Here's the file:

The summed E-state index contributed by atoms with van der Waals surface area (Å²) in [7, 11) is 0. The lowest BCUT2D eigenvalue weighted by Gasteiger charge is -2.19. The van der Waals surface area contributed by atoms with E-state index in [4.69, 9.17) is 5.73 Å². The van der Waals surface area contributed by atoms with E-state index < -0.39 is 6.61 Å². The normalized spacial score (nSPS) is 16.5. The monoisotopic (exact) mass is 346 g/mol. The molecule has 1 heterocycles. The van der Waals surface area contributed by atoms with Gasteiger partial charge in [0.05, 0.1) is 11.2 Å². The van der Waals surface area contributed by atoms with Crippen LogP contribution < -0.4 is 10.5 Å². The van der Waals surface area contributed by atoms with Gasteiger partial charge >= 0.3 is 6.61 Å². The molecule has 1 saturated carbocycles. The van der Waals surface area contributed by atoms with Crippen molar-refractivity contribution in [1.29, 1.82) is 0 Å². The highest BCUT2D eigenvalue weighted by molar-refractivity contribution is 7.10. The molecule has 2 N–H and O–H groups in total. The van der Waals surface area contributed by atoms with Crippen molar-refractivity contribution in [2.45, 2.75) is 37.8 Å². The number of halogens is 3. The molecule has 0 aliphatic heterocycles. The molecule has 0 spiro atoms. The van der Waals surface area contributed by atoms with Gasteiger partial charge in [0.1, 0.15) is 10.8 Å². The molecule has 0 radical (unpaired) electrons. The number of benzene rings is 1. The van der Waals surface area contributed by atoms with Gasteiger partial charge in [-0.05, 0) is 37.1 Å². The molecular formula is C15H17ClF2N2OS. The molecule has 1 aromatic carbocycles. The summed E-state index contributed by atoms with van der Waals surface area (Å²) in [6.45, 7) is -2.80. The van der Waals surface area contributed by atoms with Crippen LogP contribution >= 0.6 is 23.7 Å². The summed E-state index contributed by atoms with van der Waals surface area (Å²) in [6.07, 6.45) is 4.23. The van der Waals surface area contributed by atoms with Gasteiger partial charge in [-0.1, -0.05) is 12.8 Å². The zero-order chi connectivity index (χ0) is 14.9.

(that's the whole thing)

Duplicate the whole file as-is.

The summed E-state index contributed by atoms with van der Waals surface area (Å²) in [7, 11) is 0. The lowest BCUT2D eigenvalue weighted by Gasteiger charge is -2.19. The van der Waals surface area contributed by atoms with E-state index in [4.69, 9.17) is 5.73 Å². The van der Waals surface area contributed by atoms with E-state index < -0.39 is 6.61 Å². The normalized spacial score (nSPS) is 16.5. The monoisotopic (exact) mass is 346 g/mol. The molecule has 1 heterocycles. The van der Waals surface area contributed by atoms with Gasteiger partial charge in [0.05, 0.1) is 11.2 Å². The van der Waals surface area contributed by atoms with Crippen LogP contribution < -0.4 is 10.5 Å². The van der Waals surface area contributed by atoms with Gasteiger partial charge >= 0.3 is 6.61 Å². The molecule has 1 saturated carbocycles. The van der Waals surface area contributed by atoms with Crippen molar-refractivity contribution in [1.29, 1.82) is 0 Å². The highest BCUT2D eigenvalue weighted by molar-refractivity contribution is 7.10. The molecule has 2 N–H and O–H groups in total. The van der Waals surface area contributed by atoms with Crippen molar-refractivity contribution in [2.45, 2.75) is 37.8 Å². The number of halogens is 3. The molecule has 0 aliphatic heterocycles. The molecule has 0 spiro atoms. The van der Waals surface area contributed by atoms with Gasteiger partial charge in [0.1, 0.15) is 10.8 Å². The molecule has 0 radical (unpaired) electrons. The number of benzene rings is 1. The van der Waals surface area contributed by atoms with Gasteiger partial charge in [-0.05, 0) is 37.1 Å². The molecular formula is C15H17ClF2N2OS. The molecule has 1 aromatic carbocycles. The summed E-state index contributed by atoms with van der Waals surface area (Å²) in [6.45, 7) is -2.80. The van der Waals surface area contributed by atoms with Crippen LogP contribution >= 0.6 is 23.7 Å². The summed E-state index contributed by atoms with van der Waals surface area (Å²) in [6.07, 6.45) is 4.23. The van der Waals surface area contributed by atoms with Gasteiger partial charge in [-0.1, -0.05) is 12.8 Å². The zero-order chi connectivity index (χ0) is 14.9.